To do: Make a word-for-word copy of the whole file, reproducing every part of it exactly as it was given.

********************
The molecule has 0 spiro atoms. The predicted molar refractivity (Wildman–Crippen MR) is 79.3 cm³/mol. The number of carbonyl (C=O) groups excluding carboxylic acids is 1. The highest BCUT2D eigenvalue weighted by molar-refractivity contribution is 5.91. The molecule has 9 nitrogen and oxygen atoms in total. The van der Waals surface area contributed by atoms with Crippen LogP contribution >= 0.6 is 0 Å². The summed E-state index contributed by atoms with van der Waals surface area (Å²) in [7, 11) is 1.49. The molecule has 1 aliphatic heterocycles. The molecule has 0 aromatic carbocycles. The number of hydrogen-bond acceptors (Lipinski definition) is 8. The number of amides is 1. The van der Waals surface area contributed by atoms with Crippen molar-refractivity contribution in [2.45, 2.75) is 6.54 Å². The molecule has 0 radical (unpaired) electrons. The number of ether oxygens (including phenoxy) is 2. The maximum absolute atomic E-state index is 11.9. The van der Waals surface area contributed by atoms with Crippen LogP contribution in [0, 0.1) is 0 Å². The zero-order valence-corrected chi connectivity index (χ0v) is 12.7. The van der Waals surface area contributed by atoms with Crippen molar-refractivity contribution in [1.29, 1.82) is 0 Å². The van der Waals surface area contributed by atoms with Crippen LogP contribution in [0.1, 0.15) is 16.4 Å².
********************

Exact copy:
The molecule has 0 spiro atoms. The predicted molar refractivity (Wildman–Crippen MR) is 79.3 cm³/mol. The number of carbonyl (C=O) groups excluding carboxylic acids is 1. The highest BCUT2D eigenvalue weighted by molar-refractivity contribution is 5.91. The molecule has 9 nitrogen and oxygen atoms in total. The van der Waals surface area contributed by atoms with Crippen LogP contribution >= 0.6 is 0 Å². The summed E-state index contributed by atoms with van der Waals surface area (Å²) in [7, 11) is 1.49. The molecule has 1 aliphatic heterocycles. The molecule has 0 aromatic carbocycles. The number of hydrogen-bond acceptors (Lipinski definition) is 8. The number of amides is 1. The van der Waals surface area contributed by atoms with Crippen molar-refractivity contribution in [2.45, 2.75) is 6.54 Å². The molecule has 0 radical (unpaired) electrons. The number of ether oxygens (including phenoxy) is 2. The maximum absolute atomic E-state index is 11.9. The van der Waals surface area contributed by atoms with Crippen LogP contribution in [0, 0.1) is 0 Å². The zero-order valence-corrected chi connectivity index (χ0v) is 12.7. The van der Waals surface area contributed by atoms with Crippen molar-refractivity contribution in [1.29, 1.82) is 0 Å². The van der Waals surface area contributed by atoms with Crippen LogP contribution in [0.1, 0.15) is 16.4 Å².